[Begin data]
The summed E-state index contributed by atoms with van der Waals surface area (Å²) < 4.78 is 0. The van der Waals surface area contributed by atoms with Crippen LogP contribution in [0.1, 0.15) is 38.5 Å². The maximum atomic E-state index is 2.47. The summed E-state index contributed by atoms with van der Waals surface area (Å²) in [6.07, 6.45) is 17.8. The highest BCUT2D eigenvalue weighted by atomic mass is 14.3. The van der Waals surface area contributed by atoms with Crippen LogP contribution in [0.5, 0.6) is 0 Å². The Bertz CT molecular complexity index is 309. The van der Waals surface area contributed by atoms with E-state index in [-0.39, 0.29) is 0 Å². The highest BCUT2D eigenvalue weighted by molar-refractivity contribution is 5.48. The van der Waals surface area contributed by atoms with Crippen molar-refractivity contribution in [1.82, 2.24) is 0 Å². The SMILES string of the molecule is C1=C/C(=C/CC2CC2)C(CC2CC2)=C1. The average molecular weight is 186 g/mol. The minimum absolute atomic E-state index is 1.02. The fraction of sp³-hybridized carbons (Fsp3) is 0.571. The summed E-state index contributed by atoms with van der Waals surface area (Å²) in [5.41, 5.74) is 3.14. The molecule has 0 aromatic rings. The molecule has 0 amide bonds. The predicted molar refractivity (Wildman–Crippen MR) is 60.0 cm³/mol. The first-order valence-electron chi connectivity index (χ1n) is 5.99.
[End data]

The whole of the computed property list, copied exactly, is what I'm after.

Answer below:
The summed E-state index contributed by atoms with van der Waals surface area (Å²) < 4.78 is 0. The van der Waals surface area contributed by atoms with Crippen LogP contribution in [0.1, 0.15) is 38.5 Å². The maximum atomic E-state index is 2.47. The summed E-state index contributed by atoms with van der Waals surface area (Å²) in [6.07, 6.45) is 17.8. The highest BCUT2D eigenvalue weighted by atomic mass is 14.3. The van der Waals surface area contributed by atoms with Crippen LogP contribution in [0.5, 0.6) is 0 Å². The Bertz CT molecular complexity index is 309. The van der Waals surface area contributed by atoms with E-state index in [-0.39, 0.29) is 0 Å². The highest BCUT2D eigenvalue weighted by molar-refractivity contribution is 5.48. The van der Waals surface area contributed by atoms with Crippen molar-refractivity contribution in [1.82, 2.24) is 0 Å². The SMILES string of the molecule is C1=C/C(=C/CC2CC2)C(CC2CC2)=C1. The average molecular weight is 186 g/mol. The minimum absolute atomic E-state index is 1.02. The fraction of sp³-hybridized carbons (Fsp3) is 0.571. The summed E-state index contributed by atoms with van der Waals surface area (Å²) in [5.41, 5.74) is 3.14. The molecule has 0 aromatic rings. The molecule has 0 amide bonds. The predicted molar refractivity (Wildman–Crippen MR) is 60.0 cm³/mol. The first-order valence-electron chi connectivity index (χ1n) is 5.99.